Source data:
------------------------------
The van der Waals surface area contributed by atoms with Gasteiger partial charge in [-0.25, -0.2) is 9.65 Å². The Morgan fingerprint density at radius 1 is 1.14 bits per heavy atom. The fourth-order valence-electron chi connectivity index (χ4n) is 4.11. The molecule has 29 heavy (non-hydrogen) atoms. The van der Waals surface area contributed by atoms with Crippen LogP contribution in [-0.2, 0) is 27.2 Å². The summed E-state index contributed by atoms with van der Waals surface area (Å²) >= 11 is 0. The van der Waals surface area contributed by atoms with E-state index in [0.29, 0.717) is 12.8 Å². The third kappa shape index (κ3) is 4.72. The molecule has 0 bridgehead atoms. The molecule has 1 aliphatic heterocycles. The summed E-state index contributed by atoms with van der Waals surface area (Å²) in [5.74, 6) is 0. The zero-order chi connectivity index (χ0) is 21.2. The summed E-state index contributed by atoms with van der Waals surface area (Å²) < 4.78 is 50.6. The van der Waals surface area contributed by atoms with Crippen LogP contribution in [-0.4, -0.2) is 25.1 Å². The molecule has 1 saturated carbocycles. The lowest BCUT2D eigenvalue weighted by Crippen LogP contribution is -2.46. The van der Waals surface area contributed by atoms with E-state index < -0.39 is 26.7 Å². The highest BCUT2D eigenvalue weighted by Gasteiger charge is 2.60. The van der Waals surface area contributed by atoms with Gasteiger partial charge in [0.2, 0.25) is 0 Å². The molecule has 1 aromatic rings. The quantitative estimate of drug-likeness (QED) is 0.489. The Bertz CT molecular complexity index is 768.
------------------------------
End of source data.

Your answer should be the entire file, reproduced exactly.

The van der Waals surface area contributed by atoms with Gasteiger partial charge in [-0.25, -0.2) is 9.65 Å². The Morgan fingerprint density at radius 1 is 1.14 bits per heavy atom. The fourth-order valence-electron chi connectivity index (χ4n) is 4.11. The molecule has 29 heavy (non-hydrogen) atoms. The van der Waals surface area contributed by atoms with Crippen LogP contribution in [-0.2, 0) is 27.2 Å². The summed E-state index contributed by atoms with van der Waals surface area (Å²) >= 11 is 0. The van der Waals surface area contributed by atoms with E-state index in [0.29, 0.717) is 12.8 Å². The third kappa shape index (κ3) is 4.72. The molecule has 0 bridgehead atoms. The molecule has 1 aliphatic heterocycles. The summed E-state index contributed by atoms with van der Waals surface area (Å²) in [5.74, 6) is 0. The zero-order chi connectivity index (χ0) is 21.2. The summed E-state index contributed by atoms with van der Waals surface area (Å²) < 4.78 is 50.6. The van der Waals surface area contributed by atoms with Crippen LogP contribution in [-0.4, -0.2) is 25.1 Å². The molecule has 1 saturated carbocycles. The lowest BCUT2D eigenvalue weighted by Crippen LogP contribution is -2.46. The van der Waals surface area contributed by atoms with E-state index < -0.39 is 26.7 Å². The highest BCUT2D eigenvalue weighted by Gasteiger charge is 2.60. The van der Waals surface area contributed by atoms with Gasteiger partial charge in [0.2, 0.25) is 0 Å². The molecule has 1 aromatic rings. The quantitative estimate of drug-likeness (QED) is 0.489. The Bertz CT molecular complexity index is 768.